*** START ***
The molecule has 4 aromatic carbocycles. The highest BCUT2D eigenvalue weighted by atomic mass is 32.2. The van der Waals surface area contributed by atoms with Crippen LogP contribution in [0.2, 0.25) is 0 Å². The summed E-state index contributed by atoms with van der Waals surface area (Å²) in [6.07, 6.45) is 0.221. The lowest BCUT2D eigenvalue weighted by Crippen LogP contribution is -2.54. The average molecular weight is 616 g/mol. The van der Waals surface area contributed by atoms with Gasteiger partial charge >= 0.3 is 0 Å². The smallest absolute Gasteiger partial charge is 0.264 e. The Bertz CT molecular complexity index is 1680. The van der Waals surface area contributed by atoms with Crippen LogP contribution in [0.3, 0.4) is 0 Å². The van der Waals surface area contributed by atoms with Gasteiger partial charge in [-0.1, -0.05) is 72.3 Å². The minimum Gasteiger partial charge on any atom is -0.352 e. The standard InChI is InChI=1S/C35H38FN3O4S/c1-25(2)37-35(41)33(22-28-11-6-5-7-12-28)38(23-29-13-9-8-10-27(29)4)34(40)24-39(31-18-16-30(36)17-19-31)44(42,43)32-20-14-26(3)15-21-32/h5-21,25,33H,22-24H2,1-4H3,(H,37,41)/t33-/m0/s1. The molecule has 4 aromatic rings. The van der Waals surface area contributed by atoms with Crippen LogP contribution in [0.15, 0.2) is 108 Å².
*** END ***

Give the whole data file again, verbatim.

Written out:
The molecule has 4 aromatic carbocycles. The highest BCUT2D eigenvalue weighted by atomic mass is 32.2. The van der Waals surface area contributed by atoms with Crippen LogP contribution in [0.2, 0.25) is 0 Å². The summed E-state index contributed by atoms with van der Waals surface area (Å²) in [6.07, 6.45) is 0.221. The lowest BCUT2D eigenvalue weighted by Crippen LogP contribution is -2.54. The average molecular weight is 616 g/mol. The van der Waals surface area contributed by atoms with Gasteiger partial charge >= 0.3 is 0 Å². The smallest absolute Gasteiger partial charge is 0.264 e. The Bertz CT molecular complexity index is 1680. The van der Waals surface area contributed by atoms with Crippen LogP contribution in [0.3, 0.4) is 0 Å². The van der Waals surface area contributed by atoms with Gasteiger partial charge in [-0.1, -0.05) is 72.3 Å². The minimum Gasteiger partial charge on any atom is -0.352 e. The standard InChI is InChI=1S/C35H38FN3O4S/c1-25(2)37-35(41)33(22-28-11-6-5-7-12-28)38(23-29-13-9-8-10-27(29)4)34(40)24-39(31-18-16-30(36)17-19-31)44(42,43)32-20-14-26(3)15-21-32/h5-21,25,33H,22-24H2,1-4H3,(H,37,41)/t33-/m0/s1. The molecule has 4 aromatic rings. The van der Waals surface area contributed by atoms with Crippen LogP contribution in [0.15, 0.2) is 108 Å².